In 2015, local entrepreneur James Chapman came up with an idea to solve his own problem of not having an open space to work in the evening hours once coffee shops closed. Chapman not only wanted a space to work, but wanted to be able to feed off the energy of others while he worked. Causeway, a local social innovation incubator, encouraged him to pilot the solution using their office space after hours. He called it Workaholics. Two years later, it is clear that Workaholics is not only filling a need, but building a community and a pathway to get connected in Chattanooga.
Workaholics is not just a group for budding entrepreneurs. People from all kinds of sectors need a space to work after hours. Mr. Chapman says this variety creates the best interactions, saying, “It’s not just those looking to start or grow a business. UTC students may come to the space to study. There are also folks who come because they sometimes have to complete tasks after work. Even teachers have come to the space to grade papers or work on lesson plans and end up sharing best practices for their respective classrooms. Those are what I like to call uncommon collisions.”
There is no typical night or typical crowd at Workaholics. You never know who may come, and that is the beauty of it. People from different sectors, backgrounds, and ways of life all come into the same environment. Some people come and work independently in a quiet area. Some people end up networking and being more social, or just sharing perspectives. People are white-boarding and brainstorming. Artists even have the tendency to stop by and create pieces.
As Workaholics grows and evolves, it will maintain its intentional diversity. At Workaholics one will often witness peer-to-peer mentoring. Established professionals can share knowledge with up-and-comers, and professionals that are similar in status but differ in background can help broaden each other's perspectives. Mr. Chapman said, “We want to build an ecosystem of emerging business leaders in the community that are looking to push the envelope on their careers and business endeavors. I believe in the investment of human capital. It has changed the trajectory of my career, and I’ve witnessed it boost the careers of others.”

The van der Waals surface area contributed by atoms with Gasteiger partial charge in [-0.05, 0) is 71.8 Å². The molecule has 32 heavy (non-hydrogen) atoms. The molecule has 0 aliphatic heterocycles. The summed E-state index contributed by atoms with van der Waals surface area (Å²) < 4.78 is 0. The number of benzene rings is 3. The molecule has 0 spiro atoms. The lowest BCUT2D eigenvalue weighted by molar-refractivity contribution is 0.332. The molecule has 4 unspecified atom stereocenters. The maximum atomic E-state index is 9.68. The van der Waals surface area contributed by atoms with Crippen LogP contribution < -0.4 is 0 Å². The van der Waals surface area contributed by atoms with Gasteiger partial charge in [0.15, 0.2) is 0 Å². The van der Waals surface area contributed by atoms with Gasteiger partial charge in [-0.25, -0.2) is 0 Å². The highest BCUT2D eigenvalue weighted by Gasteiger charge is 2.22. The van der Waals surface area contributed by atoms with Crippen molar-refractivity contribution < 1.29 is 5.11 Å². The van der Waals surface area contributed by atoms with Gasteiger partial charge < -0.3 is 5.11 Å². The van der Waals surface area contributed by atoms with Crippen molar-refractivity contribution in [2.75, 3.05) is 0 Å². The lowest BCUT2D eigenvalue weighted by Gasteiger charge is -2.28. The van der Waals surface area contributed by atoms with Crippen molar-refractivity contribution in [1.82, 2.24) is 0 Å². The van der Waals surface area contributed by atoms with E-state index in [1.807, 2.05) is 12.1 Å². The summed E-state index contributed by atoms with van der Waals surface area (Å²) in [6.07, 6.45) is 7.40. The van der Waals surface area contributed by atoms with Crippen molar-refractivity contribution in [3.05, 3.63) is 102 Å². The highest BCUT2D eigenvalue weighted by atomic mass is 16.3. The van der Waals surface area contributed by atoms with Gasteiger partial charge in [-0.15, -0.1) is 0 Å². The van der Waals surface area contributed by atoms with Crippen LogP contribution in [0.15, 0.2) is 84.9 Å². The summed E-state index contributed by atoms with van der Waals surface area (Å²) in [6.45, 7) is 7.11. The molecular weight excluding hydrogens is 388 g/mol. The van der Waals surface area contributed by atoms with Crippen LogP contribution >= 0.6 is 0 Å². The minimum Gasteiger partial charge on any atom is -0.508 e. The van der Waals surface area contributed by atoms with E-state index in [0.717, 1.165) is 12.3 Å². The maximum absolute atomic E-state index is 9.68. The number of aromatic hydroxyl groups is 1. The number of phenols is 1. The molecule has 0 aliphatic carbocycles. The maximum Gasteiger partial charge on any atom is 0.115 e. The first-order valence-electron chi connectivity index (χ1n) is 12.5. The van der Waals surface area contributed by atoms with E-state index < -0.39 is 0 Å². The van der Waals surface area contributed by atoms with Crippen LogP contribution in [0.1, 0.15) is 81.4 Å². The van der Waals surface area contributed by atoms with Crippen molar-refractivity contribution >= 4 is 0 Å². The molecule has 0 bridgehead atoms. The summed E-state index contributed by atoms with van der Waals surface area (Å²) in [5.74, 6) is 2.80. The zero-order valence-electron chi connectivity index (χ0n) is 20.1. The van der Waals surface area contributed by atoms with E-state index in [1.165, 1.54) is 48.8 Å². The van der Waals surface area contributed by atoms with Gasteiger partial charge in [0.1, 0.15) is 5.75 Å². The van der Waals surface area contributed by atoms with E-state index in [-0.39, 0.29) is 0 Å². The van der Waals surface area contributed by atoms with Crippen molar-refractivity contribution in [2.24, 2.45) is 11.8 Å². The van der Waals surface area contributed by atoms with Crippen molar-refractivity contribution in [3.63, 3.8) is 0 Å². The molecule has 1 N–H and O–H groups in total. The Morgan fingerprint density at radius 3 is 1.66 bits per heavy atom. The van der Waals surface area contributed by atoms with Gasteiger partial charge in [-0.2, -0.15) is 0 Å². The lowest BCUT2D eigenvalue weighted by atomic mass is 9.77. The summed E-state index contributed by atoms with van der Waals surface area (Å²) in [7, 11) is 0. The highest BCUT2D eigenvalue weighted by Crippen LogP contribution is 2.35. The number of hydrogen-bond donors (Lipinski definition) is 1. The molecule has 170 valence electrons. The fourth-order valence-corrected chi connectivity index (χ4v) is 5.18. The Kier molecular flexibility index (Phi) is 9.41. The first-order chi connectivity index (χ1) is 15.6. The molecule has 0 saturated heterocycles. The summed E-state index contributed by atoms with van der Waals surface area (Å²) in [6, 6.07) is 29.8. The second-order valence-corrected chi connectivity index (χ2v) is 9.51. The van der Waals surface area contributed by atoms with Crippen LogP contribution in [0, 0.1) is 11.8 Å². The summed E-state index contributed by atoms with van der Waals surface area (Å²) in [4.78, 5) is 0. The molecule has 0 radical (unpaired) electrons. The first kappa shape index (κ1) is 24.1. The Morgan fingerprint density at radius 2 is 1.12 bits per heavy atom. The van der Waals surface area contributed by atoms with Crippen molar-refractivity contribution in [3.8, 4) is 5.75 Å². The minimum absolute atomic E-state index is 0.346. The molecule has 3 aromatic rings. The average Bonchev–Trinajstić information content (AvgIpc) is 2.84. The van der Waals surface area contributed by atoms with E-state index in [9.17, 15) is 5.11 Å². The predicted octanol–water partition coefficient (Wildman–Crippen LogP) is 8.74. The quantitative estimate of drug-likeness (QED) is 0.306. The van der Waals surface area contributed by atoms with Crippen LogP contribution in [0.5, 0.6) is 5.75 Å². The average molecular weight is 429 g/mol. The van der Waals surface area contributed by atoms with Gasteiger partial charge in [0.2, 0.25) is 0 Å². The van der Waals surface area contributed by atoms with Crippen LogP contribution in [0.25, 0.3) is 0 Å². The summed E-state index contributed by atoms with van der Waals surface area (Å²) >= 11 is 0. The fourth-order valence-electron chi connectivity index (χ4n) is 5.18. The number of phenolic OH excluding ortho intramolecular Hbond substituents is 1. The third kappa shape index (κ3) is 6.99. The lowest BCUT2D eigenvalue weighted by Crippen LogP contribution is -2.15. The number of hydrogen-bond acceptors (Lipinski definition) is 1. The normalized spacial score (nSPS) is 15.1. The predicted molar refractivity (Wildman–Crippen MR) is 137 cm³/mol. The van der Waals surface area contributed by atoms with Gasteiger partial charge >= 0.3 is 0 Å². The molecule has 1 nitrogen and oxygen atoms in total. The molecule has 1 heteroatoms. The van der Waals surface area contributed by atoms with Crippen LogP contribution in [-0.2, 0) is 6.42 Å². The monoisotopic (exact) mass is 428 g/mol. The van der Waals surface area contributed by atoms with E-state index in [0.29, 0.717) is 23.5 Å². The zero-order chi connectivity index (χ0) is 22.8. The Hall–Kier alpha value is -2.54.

In addition to the work space, Workaholics is building a database of established business leaders in the community that are willing to be mentors to emerging leaders. Mentorship through Workaholics requires a relatively low commitment of two hours per month for one year. Mentors will be paid a stipend for their time.
Workaholics typically takes place every Tuesday, Wednesday, and Thursday night at Causeway (16 Patten Parkway) from 6 p.m.-12 a.m. Dates and location are subject to change as the program grows. Visit worklatenights.com for an up-to-date calendar. To stay connected with attendees even outside of the space, join the Facebook group. For any questions on how to become a paid mentor or to receive business mentorship, email email@example.com.
Causeway is the fiscal sponsor of Workaholics. Founded in 2010, Causeway uses an entrepreneurial approach to inspire and equip Chattanoogans to develop smarter solutions to our city’s toughest challenges. Causeway helps people find ways to contribute to our city–for some that means getting inspired by great ideas; for others that means equipping them to take action; for still others that means getting involved in the great things that are already happening in our city. Causeway is a local, 501(c)(3), non-profit organization supported by the Benwood Foundation, Footprint Foundation, the Community Foundation, the Osborne Fund and by thousands of Chattanoogans wanting to make a difference in their home town. For more information about Causeway, call 423 521-5554.